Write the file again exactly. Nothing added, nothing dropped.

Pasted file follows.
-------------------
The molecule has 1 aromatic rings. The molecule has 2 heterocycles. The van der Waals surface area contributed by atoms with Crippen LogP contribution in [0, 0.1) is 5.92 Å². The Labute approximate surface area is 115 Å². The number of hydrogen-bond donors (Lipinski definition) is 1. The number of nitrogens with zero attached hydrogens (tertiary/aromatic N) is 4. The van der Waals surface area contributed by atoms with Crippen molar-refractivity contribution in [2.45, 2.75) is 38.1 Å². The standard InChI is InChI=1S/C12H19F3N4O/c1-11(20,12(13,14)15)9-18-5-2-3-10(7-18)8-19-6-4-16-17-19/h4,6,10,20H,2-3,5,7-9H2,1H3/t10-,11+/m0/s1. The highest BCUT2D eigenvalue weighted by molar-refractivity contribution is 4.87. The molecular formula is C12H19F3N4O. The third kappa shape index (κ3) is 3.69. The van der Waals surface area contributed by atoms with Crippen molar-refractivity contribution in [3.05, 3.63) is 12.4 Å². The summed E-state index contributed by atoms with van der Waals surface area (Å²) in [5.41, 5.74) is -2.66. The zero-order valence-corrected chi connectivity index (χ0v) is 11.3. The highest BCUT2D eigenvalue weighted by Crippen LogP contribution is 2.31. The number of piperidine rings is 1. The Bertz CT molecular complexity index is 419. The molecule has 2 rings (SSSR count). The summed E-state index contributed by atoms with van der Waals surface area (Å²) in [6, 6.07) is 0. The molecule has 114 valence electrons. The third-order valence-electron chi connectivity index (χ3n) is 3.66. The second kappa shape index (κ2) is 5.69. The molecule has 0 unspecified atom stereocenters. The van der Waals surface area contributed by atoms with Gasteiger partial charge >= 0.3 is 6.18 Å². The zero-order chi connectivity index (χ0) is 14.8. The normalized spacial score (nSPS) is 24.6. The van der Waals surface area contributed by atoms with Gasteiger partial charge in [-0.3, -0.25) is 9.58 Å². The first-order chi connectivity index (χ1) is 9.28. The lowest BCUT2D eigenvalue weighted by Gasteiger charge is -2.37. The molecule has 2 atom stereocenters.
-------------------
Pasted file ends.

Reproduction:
The molecule has 1 aromatic rings. The molecule has 2 heterocycles. The van der Waals surface area contributed by atoms with Crippen LogP contribution in [0, 0.1) is 5.92 Å². The Labute approximate surface area is 115 Å². The number of hydrogen-bond donors (Lipinski definition) is 1. The number of nitrogens with zero attached hydrogens (tertiary/aromatic N) is 4. The van der Waals surface area contributed by atoms with Crippen molar-refractivity contribution in [2.45, 2.75) is 38.1 Å². The standard InChI is InChI=1S/C12H19F3N4O/c1-11(20,12(13,14)15)9-18-5-2-3-10(7-18)8-19-6-4-16-17-19/h4,6,10,20H,2-3,5,7-9H2,1H3/t10-,11+/m0/s1. The highest BCUT2D eigenvalue weighted by molar-refractivity contribution is 4.87. The molecular formula is C12H19F3N4O. The third kappa shape index (κ3) is 3.69. The van der Waals surface area contributed by atoms with Crippen molar-refractivity contribution in [3.05, 3.63) is 12.4 Å². The summed E-state index contributed by atoms with van der Waals surface area (Å²) in [5.41, 5.74) is -2.66. The zero-order valence-corrected chi connectivity index (χ0v) is 11.3. The highest BCUT2D eigenvalue weighted by Crippen LogP contribution is 2.31. The number of piperidine rings is 1. The Bertz CT molecular complexity index is 419. The molecule has 2 rings (SSSR count). The summed E-state index contributed by atoms with van der Waals surface area (Å²) in [6, 6.07) is 0. The molecule has 114 valence electrons. The third-order valence-electron chi connectivity index (χ3n) is 3.66. The second kappa shape index (κ2) is 5.69. The molecule has 0 unspecified atom stereocenters. The van der Waals surface area contributed by atoms with Gasteiger partial charge >= 0.3 is 6.18 Å². The zero-order chi connectivity index (χ0) is 14.8. The normalized spacial score (nSPS) is 24.6. The van der Waals surface area contributed by atoms with Gasteiger partial charge in [-0.3, -0.25) is 9.58 Å². The first-order chi connectivity index (χ1) is 9.28. The lowest BCUT2D eigenvalue weighted by Gasteiger charge is -2.37. The molecule has 2 atom stereocenters.